Key Donor-Funded Programs and Projects

Philanthropic contributions to the College of ACES have influenced the past 150 years of learning opportunities, ground-breaking research, and public outreach. Investments, many of them long-term, in facilities, programs, and people have positively impacted students, faculty, and the people of Illinois and around the world. These are a sample of the positive outcomes of transformational gifts from individuals, groups, and corporate partners. Now more than ever before, private and perpetual financial support is essential to ensuring land-grant universities continue to be places where progress and innovation can flourish. 


The College of ACES attracts smart, accomplished students preparing to become leaders in their fields. The Jonathan Baldwin Turner (JBT) Scholarship program recognizes these students’ merit, leadership potential, and commitment to a College of ACES field of study. Since 1979, the JBT Scholarship has influenced students’ decision to attend the University of Illinois College of ACES.

In addition to the financial support, the JBT Scholarship program comes with the prestigious honor of being named a JBT Scholar. This recognition is respected throughout the industry, providing these students additional leverage in securing the first step in their rise to career success. 

The college also awards numerous other named scholarships. In total, the college provides $3.5 million in student scholarships annually, making a University of Illinois education accessible to more students.


The College of ACES Library, Information, and Alumni Center (LIAC) opened in 2001 and serves as a hub and connection point for the ACES community. The Funk Library and computer laboratories support student learning in an open, inviting environment. Meeting and study rooms offer student organizations and class groups space for collaboration and connectivity, even reaching beyond campus with distance technology. ACES Career Services greets potential employers to interact with ACES top talent for internships and employment. This jewel of the ACES campus welcomes back alumni for fellowship and continued engagement.

The ACES LIAC is the culmination of decades of dedication from alumni and friends of the College of ACES. The generous contributions of the Isaac and Cassandra Funk family, Dick and the late Sally McFarland, and Russell and Florence Odell, combined with gifts of hundreds of other friends, provided the $10.5 million of private support needed to secure a $10.5 million match from the state of Illinois. 


With ambition, creativity, and passion, the College of ACES is finding solutions to feeding the world. The ADM Institute (ADMI) for the Prevention of Postharvest Loss was established in 2011 with a $10 million gift from the Archer Daniels Midland (ADM) Company to improve the livelihood of farmers in developing countries. 

ADMI supports applied research conducted by accomplished faculty seeking to transform supply chains, improve market functionality, and build capacity for farmers and communities. Although the ADMI is headquartered on campus, this work is happening in collaboration with partners and institutions around the globe.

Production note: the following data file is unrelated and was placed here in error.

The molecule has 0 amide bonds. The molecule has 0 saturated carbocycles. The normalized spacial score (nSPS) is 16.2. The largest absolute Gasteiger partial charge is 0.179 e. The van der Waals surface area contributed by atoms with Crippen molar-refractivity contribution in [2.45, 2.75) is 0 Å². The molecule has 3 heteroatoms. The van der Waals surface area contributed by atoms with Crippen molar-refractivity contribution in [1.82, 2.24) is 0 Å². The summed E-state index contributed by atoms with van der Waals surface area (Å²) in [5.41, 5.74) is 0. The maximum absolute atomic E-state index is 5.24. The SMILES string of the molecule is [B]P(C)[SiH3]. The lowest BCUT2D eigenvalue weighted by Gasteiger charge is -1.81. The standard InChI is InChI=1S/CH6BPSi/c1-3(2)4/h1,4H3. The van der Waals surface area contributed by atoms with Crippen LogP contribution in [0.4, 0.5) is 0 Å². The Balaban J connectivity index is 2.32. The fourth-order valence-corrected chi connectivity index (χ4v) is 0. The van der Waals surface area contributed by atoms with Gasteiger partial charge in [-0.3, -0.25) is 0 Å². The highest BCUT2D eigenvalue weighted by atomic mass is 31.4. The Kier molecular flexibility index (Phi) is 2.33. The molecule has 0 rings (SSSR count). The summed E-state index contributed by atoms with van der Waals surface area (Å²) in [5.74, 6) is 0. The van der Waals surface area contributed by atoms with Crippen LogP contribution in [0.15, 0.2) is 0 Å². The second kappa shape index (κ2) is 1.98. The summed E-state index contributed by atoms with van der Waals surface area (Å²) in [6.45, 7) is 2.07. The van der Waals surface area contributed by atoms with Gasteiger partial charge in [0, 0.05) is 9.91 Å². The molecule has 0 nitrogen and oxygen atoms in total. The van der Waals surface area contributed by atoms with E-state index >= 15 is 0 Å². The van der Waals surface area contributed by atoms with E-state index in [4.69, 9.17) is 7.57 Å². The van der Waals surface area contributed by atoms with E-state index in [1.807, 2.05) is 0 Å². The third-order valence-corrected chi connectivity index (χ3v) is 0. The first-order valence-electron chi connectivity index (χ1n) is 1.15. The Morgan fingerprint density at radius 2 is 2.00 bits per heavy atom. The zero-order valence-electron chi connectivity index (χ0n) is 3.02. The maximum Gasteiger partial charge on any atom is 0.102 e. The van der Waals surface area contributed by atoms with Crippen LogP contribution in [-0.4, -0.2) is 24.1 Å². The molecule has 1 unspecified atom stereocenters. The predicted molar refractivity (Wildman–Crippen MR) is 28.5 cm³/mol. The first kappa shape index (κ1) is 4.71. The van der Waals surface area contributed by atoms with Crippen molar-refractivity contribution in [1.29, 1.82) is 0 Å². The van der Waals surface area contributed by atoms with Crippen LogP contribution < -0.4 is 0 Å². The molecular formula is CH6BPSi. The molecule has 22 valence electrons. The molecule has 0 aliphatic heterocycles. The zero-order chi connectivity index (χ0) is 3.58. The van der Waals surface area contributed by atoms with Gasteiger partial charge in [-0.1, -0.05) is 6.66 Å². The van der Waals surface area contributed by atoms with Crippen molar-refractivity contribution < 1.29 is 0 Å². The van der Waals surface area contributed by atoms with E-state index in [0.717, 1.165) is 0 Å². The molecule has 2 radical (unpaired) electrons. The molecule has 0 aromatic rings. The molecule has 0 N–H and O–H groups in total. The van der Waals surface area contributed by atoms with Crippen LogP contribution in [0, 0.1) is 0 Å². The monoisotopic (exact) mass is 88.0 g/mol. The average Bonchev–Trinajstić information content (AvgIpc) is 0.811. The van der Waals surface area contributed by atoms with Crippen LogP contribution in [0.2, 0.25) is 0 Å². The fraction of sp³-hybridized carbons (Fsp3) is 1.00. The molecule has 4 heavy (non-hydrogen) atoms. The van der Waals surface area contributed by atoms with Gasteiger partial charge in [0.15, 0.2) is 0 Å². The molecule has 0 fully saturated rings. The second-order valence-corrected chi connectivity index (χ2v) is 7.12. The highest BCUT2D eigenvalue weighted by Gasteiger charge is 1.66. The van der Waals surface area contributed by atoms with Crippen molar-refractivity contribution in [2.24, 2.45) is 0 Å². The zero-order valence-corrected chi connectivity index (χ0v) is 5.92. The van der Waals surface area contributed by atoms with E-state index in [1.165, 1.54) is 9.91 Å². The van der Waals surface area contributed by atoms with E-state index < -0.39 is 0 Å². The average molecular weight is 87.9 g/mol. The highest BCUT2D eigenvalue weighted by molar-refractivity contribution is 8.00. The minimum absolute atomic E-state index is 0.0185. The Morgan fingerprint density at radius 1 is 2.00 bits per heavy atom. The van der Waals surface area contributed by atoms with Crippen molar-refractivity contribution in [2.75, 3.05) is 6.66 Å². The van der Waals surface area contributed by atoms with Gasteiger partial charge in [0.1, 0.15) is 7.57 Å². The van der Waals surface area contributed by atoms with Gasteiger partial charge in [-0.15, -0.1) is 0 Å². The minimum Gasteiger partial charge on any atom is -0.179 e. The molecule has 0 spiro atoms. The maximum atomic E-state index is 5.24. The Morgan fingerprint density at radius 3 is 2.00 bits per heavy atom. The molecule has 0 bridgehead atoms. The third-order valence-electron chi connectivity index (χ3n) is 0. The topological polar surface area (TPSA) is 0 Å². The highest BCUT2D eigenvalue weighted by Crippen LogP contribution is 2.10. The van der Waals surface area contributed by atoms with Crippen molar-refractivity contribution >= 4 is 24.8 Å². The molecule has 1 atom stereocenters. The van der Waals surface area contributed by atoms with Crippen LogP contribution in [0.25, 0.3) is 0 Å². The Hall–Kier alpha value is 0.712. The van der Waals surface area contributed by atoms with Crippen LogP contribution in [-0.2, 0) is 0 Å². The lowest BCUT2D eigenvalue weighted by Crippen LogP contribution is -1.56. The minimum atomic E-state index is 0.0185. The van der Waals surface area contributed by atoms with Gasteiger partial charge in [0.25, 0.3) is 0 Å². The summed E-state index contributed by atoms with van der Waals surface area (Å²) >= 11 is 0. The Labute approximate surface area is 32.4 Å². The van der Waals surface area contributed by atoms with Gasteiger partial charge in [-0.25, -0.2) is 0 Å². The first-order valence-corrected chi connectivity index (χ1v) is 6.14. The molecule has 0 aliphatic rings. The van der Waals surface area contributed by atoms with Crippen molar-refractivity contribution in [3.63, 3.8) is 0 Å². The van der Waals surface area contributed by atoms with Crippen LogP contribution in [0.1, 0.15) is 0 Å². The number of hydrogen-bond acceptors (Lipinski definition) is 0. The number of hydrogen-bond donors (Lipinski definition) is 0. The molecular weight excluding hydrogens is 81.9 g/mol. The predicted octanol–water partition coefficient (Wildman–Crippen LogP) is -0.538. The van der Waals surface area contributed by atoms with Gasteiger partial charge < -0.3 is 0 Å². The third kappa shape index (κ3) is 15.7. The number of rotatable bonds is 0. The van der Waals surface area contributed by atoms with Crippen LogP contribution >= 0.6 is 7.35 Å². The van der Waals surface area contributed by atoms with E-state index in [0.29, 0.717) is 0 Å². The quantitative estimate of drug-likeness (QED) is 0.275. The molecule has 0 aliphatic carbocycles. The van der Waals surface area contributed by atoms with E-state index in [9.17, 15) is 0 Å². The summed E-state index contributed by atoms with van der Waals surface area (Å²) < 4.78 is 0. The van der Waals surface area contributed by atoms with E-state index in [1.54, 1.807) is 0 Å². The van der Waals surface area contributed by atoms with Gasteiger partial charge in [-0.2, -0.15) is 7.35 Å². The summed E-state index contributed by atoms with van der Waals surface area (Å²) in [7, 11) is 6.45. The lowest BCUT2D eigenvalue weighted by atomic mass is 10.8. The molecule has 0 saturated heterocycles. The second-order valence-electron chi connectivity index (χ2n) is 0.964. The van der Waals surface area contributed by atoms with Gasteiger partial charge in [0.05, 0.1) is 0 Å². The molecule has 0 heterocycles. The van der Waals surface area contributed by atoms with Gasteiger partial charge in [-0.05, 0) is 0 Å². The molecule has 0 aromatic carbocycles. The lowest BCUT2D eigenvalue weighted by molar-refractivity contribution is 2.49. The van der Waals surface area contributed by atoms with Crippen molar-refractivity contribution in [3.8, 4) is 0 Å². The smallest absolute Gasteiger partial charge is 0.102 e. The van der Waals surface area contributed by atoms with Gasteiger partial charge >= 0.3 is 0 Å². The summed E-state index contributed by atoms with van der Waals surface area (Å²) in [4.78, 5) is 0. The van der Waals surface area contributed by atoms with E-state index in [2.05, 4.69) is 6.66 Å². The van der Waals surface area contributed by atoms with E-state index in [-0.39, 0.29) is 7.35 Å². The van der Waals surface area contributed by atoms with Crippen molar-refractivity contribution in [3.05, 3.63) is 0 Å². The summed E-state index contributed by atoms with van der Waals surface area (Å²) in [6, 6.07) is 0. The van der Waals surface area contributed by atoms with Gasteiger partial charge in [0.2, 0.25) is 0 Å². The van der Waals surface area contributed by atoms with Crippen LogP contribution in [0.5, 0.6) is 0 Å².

Education is essential to preventing postharvest loss. ADMI provides a free online course available to learners around the globe. Visitors often come to campus for training programs and ADMI offers seminars and presentations both on campus and abroad. In order to continue to build change in post-harvest loss and global hunger, ADMI offers experiential learning and student training through study abroad, specialized courses, and internships.

ADMI also strives to build awareness of the challenges and opportunities of postharvest loss reduction. Similarly, ADMI engages with decisionmakers and stakeholders to influence action steps for loss prevention. 


An unrestricted gift from Arlys Conrad allows the College of ACES to imagine possibilities, creating opportunities in education, research, and outreach. The flexibility of Conrad’s gift allows college leadership to identify areas for impactful investment. 

Conrad possessed a particular passion for international travel. To honor that passion while meeting significant need in the college, ACES leadership directed the income from the endowment fund to assist students with the expenses of study abroad. Because of the Conrad fund, these value-added international learning opportunities are accessible to all interested students. Additionally, the ACES Global Academy, also supported by Conrad, provides opportunities for faculty to deepen their international partnerships. These collaborations enrich the research being done to address global issues affecting humankind. 


There is an ever-increasing need to effectively communicate about sound science, agricultural advancements, environmental effects, and food production. The Agricultural Communications program is preparing the next generation of professionals to tell these stories. 

It is essential to attract and retain faculty who are outstanding in their fields to conduct ground-breaking research, while provided the best education to students. The James F. Evans Chair provides perpetual funding in support of a leader for the agricultural communications program at the University of Illinois, while also launching a ripple effect throughout the food and agriculture industry.